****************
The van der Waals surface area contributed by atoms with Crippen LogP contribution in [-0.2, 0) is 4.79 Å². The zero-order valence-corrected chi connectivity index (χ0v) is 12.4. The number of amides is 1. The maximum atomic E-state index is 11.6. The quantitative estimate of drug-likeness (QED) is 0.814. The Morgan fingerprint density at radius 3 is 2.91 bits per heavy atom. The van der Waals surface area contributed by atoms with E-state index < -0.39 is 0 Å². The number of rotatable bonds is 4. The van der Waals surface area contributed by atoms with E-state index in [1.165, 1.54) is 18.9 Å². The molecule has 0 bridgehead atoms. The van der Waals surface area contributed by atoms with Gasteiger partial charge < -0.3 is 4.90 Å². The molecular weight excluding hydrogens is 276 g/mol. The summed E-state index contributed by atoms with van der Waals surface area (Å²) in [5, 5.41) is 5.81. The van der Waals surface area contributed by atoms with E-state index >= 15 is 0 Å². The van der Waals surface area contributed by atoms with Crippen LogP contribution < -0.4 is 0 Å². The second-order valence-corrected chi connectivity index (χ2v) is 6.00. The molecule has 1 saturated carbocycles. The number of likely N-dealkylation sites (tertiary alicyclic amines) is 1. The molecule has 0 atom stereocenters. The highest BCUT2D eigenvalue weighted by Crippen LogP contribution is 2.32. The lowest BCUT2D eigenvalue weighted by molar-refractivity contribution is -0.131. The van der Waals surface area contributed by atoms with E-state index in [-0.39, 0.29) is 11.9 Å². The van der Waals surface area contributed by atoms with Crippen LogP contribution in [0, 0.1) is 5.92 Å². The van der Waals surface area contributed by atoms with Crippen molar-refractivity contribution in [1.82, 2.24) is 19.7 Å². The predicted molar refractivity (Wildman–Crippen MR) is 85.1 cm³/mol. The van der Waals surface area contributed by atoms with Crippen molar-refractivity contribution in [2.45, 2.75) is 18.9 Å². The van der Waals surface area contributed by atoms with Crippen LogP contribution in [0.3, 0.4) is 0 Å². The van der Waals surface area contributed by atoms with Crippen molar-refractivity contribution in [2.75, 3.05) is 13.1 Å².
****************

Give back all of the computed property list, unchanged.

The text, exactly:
The van der Waals surface area contributed by atoms with Crippen LogP contribution in [-0.2, 0) is 4.79 Å². The zero-order valence-corrected chi connectivity index (χ0v) is 12.4. The number of amides is 1. The maximum atomic E-state index is 11.6. The quantitative estimate of drug-likeness (QED) is 0.814. The Morgan fingerprint density at radius 3 is 2.91 bits per heavy atom. The van der Waals surface area contributed by atoms with E-state index < -0.39 is 0 Å². The number of rotatable bonds is 4. The van der Waals surface area contributed by atoms with E-state index in [1.165, 1.54) is 18.9 Å². The molecule has 0 bridgehead atoms. The van der Waals surface area contributed by atoms with Gasteiger partial charge < -0.3 is 4.90 Å². The molecular weight excluding hydrogens is 276 g/mol. The summed E-state index contributed by atoms with van der Waals surface area (Å²) in [5, 5.41) is 5.81. The van der Waals surface area contributed by atoms with E-state index >= 15 is 0 Å². The van der Waals surface area contributed by atoms with Crippen LogP contribution < -0.4 is 0 Å². The second-order valence-corrected chi connectivity index (χ2v) is 6.00. The molecule has 1 saturated carbocycles. The number of likely N-dealkylation sites (tertiary alicyclic amines) is 1. The molecule has 0 atom stereocenters. The highest BCUT2D eigenvalue weighted by Crippen LogP contribution is 2.32. The lowest BCUT2D eigenvalue weighted by molar-refractivity contribution is -0.131. The van der Waals surface area contributed by atoms with E-state index in [-0.39, 0.29) is 11.9 Å². The van der Waals surface area contributed by atoms with Crippen LogP contribution in [0, 0.1) is 5.92 Å². The van der Waals surface area contributed by atoms with Crippen molar-refractivity contribution in [1.82, 2.24) is 19.7 Å². The predicted molar refractivity (Wildman–Crippen MR) is 85.1 cm³/mol. The van der Waals surface area contributed by atoms with Crippen molar-refractivity contribution in [2.45, 2.75) is 18.9 Å². The van der Waals surface area contributed by atoms with Crippen LogP contribution in [0.3, 0.4) is 0 Å². The van der Waals surface area contributed by atoms with Crippen molar-refractivity contribution in [2.75, 3.05) is 13.1 Å².